Are early puberty and early drinking age related? Researchers wanted to know the answer.
To do so, they studied 1,117 young people. They found that early onset of puberty predicts early consumption of alcohol and intoxication. And it does so among both males and females. It also predicts smoking, drug use, and both sex and unprotected sex at an earlier age. Among boys, early puberty predicts fighting and other aggressive behaviors.
The findings are consistent with mounting evidence that early age of drinking does not cause later alcohol-related problems. Instead, it appears that both are caused by earlier-occurring events or characteristics.
Early onset of drinking is often associated with later alcohol-related problems. Thus, many people to confuse the correlation between the two with causality. They simply assume that early drinking causes later problems.
They make an incorrect assumption. That is, keeping young people from drinking until age 21 will prevent later alcohol problems.
The National Institute on Alcohol Abuse and Alcoholism (NIAAA) warns that early age of first drink may well not be the cause of later alcohol problems. It does so based on both logic and research evidence.
The NIAAA stresses that both early onset of drinking and later alcohol-related may be caused by underlying personality characteristics. These are such as impulsivity or sensation seeking. Or genetic factors could cause them.
For example, sensation-seeking personalities may drink at an early age, engage in unprotected sex, gamble, drive recklessly, abuse alcohol, etc. Preventing them from engaging in any one of these behaviors would have absolutely no effect on any of the others. Similarly, preventing early drinking would have no effect whatsoever on a person’s genetic makeup. That might well be the cause of alcohol dependence or other problems.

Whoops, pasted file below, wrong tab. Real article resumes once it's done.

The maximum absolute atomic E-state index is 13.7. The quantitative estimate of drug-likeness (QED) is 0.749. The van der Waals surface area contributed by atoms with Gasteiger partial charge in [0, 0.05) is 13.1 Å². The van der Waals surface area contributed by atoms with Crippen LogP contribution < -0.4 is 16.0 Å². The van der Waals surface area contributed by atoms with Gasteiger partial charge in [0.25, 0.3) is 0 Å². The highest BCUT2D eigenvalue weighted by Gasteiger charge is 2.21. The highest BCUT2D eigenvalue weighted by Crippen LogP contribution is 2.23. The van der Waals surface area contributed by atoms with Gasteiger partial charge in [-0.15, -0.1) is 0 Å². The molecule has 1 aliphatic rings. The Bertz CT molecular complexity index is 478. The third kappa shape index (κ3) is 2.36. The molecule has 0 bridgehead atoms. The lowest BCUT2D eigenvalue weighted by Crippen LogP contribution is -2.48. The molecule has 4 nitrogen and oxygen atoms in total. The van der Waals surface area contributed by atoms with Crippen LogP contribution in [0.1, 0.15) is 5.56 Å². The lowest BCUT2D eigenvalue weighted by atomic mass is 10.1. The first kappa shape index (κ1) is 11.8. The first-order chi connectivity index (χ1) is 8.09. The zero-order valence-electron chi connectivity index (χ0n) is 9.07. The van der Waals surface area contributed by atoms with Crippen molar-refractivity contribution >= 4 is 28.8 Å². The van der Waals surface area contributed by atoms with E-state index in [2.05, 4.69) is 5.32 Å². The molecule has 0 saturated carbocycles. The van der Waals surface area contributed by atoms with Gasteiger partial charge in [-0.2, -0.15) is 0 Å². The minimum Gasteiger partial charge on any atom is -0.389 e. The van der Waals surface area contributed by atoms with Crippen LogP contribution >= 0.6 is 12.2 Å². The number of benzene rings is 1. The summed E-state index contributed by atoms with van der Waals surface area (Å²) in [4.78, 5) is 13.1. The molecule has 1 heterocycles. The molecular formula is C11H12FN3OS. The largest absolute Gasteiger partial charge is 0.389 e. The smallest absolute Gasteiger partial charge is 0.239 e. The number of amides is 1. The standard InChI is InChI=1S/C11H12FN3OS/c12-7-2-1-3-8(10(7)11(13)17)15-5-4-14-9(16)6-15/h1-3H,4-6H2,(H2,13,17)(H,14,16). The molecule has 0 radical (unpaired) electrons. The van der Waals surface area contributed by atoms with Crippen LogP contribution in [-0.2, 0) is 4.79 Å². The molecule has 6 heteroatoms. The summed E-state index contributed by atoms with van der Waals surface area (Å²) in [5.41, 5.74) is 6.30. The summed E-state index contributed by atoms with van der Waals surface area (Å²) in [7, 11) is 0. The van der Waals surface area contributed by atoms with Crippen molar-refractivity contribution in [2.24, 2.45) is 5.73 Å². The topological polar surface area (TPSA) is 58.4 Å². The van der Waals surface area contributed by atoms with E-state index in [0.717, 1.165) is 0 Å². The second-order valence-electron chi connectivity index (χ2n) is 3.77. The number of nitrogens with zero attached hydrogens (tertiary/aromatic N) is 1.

Trained interviewers have rated children’s ability to control their impulses and behavior (behavioral control) and to flexibly adapt their self-control to environmental demands (resiliency). This was done from the time children were between three and five years old. And every three years thereafter until the children reached the age of 12 to 14.
The researchers found that low behavioral control and resiliency predicted the onset of alcohol and illicit drug use in adolescence.
Researchers found that age at first drink is not causally associated with alcoholism. However, it is associated with a wide range of indicators of disinhibited behavior and psychopathology. Individuals drank at an early age show high rates of disinhibitory behavior and psychopathology before they first try alcohol.
They concluded that age at first drink and risk or alcoholism is a non causal association.
Researchers at the University of Amsterdam in The Netherlands examined the the role of both genes and environment on the initiation of drinking alcohol among early adolescents. They used data from the Netherlands Twin Registry to analyze almost almost 1,400 twins. The researchers found genetic factors to be the most important influence in the early initiation of alcohol consumption.
Of course, genetic factors may also cause later alcohol related problems.
Are early puberty and early drinking related? It appears they are. Thus, early puberty may be an earlier-occurring event. That is, one of those that causes both early drinking and also later drinking-related problems.